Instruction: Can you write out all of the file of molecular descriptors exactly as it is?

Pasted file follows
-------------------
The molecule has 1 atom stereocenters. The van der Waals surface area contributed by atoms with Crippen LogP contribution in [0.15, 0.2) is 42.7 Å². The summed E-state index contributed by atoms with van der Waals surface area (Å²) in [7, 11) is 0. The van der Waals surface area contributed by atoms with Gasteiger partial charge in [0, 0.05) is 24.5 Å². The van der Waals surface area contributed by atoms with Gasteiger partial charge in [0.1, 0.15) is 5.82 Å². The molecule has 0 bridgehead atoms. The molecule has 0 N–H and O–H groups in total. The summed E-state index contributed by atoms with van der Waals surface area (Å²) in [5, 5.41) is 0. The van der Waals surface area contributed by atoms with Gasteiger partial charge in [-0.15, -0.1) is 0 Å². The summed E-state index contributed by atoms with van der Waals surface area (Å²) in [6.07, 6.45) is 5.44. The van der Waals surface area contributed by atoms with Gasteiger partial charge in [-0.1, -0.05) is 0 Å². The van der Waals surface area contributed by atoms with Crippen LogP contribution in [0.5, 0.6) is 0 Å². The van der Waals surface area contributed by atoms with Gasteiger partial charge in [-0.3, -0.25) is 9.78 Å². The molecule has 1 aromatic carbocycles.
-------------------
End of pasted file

The molecule has 1 atom stereocenters. The van der Waals surface area contributed by atoms with Crippen LogP contribution in [0.15, 0.2) is 42.7 Å². The summed E-state index contributed by atoms with van der Waals surface area (Å²) in [7, 11) is 0. The van der Waals surface area contributed by atoms with Gasteiger partial charge in [0, 0.05) is 24.5 Å². The van der Waals surface area contributed by atoms with Gasteiger partial charge in [0.1, 0.15) is 5.82 Å². The molecule has 0 bridgehead atoms. The molecule has 0 N–H and O–H groups in total. The summed E-state index contributed by atoms with van der Waals surface area (Å²) in [5, 5.41) is 0. The van der Waals surface area contributed by atoms with Gasteiger partial charge in [-0.15, -0.1) is 0 Å². The summed E-state index contributed by atoms with van der Waals surface area (Å²) in [6.07, 6.45) is 5.44. The van der Waals surface area contributed by atoms with Gasteiger partial charge in [-0.1, -0.05) is 0 Å². The van der Waals surface area contributed by atoms with Crippen LogP contribution in [0.5, 0.6) is 0 Å². The van der Waals surface area contributed by atoms with Gasteiger partial charge in [-0.3, -0.25) is 9.78 Å². The molecule has 1 aromatic carbocycles.